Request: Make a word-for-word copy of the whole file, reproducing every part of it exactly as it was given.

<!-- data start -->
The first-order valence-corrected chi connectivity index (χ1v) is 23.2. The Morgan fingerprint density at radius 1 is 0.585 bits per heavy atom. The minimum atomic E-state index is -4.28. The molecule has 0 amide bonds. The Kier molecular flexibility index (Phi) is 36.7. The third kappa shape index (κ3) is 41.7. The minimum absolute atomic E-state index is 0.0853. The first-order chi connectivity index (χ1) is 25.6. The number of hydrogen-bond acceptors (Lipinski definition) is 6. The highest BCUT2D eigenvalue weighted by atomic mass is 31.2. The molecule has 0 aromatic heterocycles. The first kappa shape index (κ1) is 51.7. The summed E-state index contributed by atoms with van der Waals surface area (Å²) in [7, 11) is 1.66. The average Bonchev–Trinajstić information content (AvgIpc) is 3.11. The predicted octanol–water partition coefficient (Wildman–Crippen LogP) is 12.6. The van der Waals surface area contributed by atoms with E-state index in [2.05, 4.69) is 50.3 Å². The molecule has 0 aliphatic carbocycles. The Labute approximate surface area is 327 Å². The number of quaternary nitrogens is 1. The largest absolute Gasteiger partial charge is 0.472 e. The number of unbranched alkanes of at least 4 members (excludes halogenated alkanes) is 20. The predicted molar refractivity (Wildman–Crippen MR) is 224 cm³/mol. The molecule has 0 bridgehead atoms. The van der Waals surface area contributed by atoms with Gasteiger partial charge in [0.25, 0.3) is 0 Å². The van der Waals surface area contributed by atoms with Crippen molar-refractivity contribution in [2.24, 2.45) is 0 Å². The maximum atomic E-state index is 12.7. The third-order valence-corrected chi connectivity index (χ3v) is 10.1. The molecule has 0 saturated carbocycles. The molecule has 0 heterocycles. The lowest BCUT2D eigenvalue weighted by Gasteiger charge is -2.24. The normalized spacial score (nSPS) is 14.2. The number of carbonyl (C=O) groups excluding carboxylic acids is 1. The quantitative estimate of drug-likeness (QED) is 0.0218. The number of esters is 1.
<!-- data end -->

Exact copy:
The first-order valence-corrected chi connectivity index (χ1v) is 23.2. The Morgan fingerprint density at radius 1 is 0.585 bits per heavy atom. The minimum atomic E-state index is -4.28. The molecule has 0 amide bonds. The Kier molecular flexibility index (Phi) is 36.7. The third kappa shape index (κ3) is 41.7. The minimum absolute atomic E-state index is 0.0853. The first-order chi connectivity index (χ1) is 25.6. The number of hydrogen-bond acceptors (Lipinski definition) is 6. The highest BCUT2D eigenvalue weighted by atomic mass is 31.2. The molecule has 0 aromatic heterocycles. The first kappa shape index (κ1) is 51.7. The summed E-state index contributed by atoms with van der Waals surface area (Å²) in [7, 11) is 1.66. The average Bonchev–Trinajstić information content (AvgIpc) is 3.11. The predicted octanol–water partition coefficient (Wildman–Crippen LogP) is 12.6. The van der Waals surface area contributed by atoms with E-state index in [2.05, 4.69) is 50.3 Å². The molecule has 0 aliphatic carbocycles. The Labute approximate surface area is 327 Å². The number of quaternary nitrogens is 1. The largest absolute Gasteiger partial charge is 0.472 e. The number of unbranched alkanes of at least 4 members (excludes halogenated alkanes) is 20. The predicted molar refractivity (Wildman–Crippen MR) is 224 cm³/mol. The molecule has 0 bridgehead atoms. The van der Waals surface area contributed by atoms with Gasteiger partial charge in [0.25, 0.3) is 0 Å². The van der Waals surface area contributed by atoms with Crippen molar-refractivity contribution in [2.24, 2.45) is 0 Å². The maximum atomic E-state index is 12.7. The third-order valence-corrected chi connectivity index (χ3v) is 10.1. The molecule has 0 saturated carbocycles. The molecule has 0 heterocycles. The lowest BCUT2D eigenvalue weighted by Gasteiger charge is -2.24. The normalized spacial score (nSPS) is 14.2. The number of carbonyl (C=O) groups excluding carboxylic acids is 1. The quantitative estimate of drug-likeness (QED) is 0.0218. The number of esters is 1.